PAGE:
Fighting foreign material
Several large-scale recalls have been issued recently for products containing foreign material, which creates headlines that draw a lot of attention to how the industry keeps foreign material from contaminating the food supply. We’ve heard rumblings of new government policies, so it is prudent to review the basic concerns. I believe it is safe to say that all parties — consumer, regulator or protein manufacturer — do not want foreign material in food.
If you step back and recognize the sheer scale of our food supply and the industry, you would be astounded at how well we actually control this. Yet, regardless of the progressive steps we have taken, there are still changes to be made in order for us to manage the risk.
Today, it takes only a few small events to lead to a significant problem. The reality is, our industry is not capable of a zero-tolerance program in terms of foreign material making its way into the product stream, and we must continue to push ourselves to manage the challenges. The key to our approach is prevention and risk mitigation. If we are able to remove the risk, we do so; if not, we try to control it. The industry has adopted many different approaches to managing risks.
Regardless of what we do, the manufacture and distribution of food involves a lot of equipment, conveyors, pallets, containers, plastic covers and corrugated boxes. All of these items must be adequately managed to prevent foreign material from entering the product stream.
Processes that work
The use of metal detectors has been universally employed throughout the food industry for years. Metal detection does a satisfactory job, but unfortunately it is not foolproof and therefore must be managed. For example, many systems have a reject mechanism that will identify and remove suspect product from a conveyor belt. This system must accurately contain suspect product, so the management and investigation of a potential metal source must be understood quickly and accurately. Another challenge arises when differences in temperature are sensed and cause misreadings. This, in turn, causes large amounts of product to accumulate quickly. Therefore, temperature-related misreadings must be managed and controlled to make sure product doesn’t inadvertently move further down the line.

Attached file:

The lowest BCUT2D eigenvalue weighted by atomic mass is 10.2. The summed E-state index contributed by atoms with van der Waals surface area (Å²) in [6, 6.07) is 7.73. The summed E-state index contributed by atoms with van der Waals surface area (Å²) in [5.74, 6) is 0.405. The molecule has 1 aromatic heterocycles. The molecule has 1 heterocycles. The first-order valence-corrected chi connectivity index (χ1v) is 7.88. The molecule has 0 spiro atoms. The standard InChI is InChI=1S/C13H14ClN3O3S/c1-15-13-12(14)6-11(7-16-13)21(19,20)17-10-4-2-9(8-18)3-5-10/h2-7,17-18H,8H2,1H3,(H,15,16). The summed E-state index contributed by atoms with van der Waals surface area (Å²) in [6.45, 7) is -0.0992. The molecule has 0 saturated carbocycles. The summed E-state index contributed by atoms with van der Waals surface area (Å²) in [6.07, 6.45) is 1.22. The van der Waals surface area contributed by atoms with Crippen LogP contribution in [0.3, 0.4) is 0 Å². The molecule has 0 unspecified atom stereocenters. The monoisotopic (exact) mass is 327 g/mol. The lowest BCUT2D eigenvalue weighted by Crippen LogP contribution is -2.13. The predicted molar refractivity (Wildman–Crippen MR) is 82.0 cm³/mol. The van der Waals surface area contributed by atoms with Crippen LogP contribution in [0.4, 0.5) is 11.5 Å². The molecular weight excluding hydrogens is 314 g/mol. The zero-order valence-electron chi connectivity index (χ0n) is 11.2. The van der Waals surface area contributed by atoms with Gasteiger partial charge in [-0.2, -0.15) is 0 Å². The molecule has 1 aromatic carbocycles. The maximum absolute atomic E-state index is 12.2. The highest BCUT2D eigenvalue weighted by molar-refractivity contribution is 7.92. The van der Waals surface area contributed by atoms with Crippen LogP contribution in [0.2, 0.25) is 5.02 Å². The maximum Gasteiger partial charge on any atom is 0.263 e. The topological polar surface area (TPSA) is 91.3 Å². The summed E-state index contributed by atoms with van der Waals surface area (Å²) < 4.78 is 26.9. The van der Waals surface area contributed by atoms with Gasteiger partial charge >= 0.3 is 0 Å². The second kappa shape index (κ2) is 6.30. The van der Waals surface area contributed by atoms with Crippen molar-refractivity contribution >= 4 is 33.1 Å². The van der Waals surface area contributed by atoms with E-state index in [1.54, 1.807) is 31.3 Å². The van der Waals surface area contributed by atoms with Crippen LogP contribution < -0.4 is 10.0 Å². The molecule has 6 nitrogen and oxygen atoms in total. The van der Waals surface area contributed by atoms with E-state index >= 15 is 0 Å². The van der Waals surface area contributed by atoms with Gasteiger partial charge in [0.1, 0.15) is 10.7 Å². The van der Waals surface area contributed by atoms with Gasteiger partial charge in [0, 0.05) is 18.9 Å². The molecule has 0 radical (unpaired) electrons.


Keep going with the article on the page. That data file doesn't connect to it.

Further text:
X-ray technology is a fantastic improvement in foreign-material detection to visual inspection; however, it is also not without challenges. The use of X-ray requires calibration to the foreign material that is being searched for, so it is difficult to use routinely unless you already know of a concern or consistent foreign-material issue. In the case of bone detection, it is a superior tool and has improved the safety of many operations, especially in its use for poultry. It can also be used for metal detection.
Hard plastic and other non-metallic material remain a nemesis for quality-assurance departments. The cleanability of Delron, which is an acetal polyoxymethylene resin approved by the FDA, and other materials have improved the food safety of our industry significantly. However, if they are damaged and enter the product stream, these materials will cause severe problems. With long conveying systems, it can be difficult to identify broken or damaged sections, but the quicker it is observed, the less product is affected. Therefore, a good belt integrity management program is essential for management of risk and identifying opportunities quickly.
Wood is another challenge for our industry, as nearly every raw material arrives on wood pallets. Some pallets are in better shape than others, but this is another identified risk that must be controlled. West Liberty Foods has made a significant push to remove the use of wood pallets and combo bins that use corrugate and plastic. We have replaced these materials with hard plastic combo bins.
This may cause you to stop and scratch your head, saying, “Aren’t you simply moving from one high-risk material to another?” The answer is yes, but we have seen beneficial results with specific types of plastic combos and have employed a program to manage the upkeep of the plastic. We have had great long-term success with their use.
Any time you work with raw meat and see it through the processes of grinding, macerating, mixing etc., you will ultimately need to transfer it into a container of some kind. We have learned the hard way this action must be carefully performed. Combos must be carefully wrapped to control the inadvertent piece of wood or torn liner from contaminating the product. This step is crucial, as any problems in the grinding step will be exacerbated further downstream.
Prevent or contain
Speaking briefly on foreign-material programs, I believe an essential component to a successful foreign-material program is two-fold. The first and most important is prevention, and many of the programs discussed previously are designed to minimize the risk of contamination. The second is to identify the problem and find ways to contain it. An essential piece of the program is having a thorough process for tracking and receiving complaints — which involves a thorough incident investigation and an appropriate response.
As we look forward to our future, and as our industry continues to evolve, better technology will aid us substantially. Until then, we must continue to improve our processes and be transparent to regulators so they can understand the challenges our industry faces when drafting rules and regulations. NP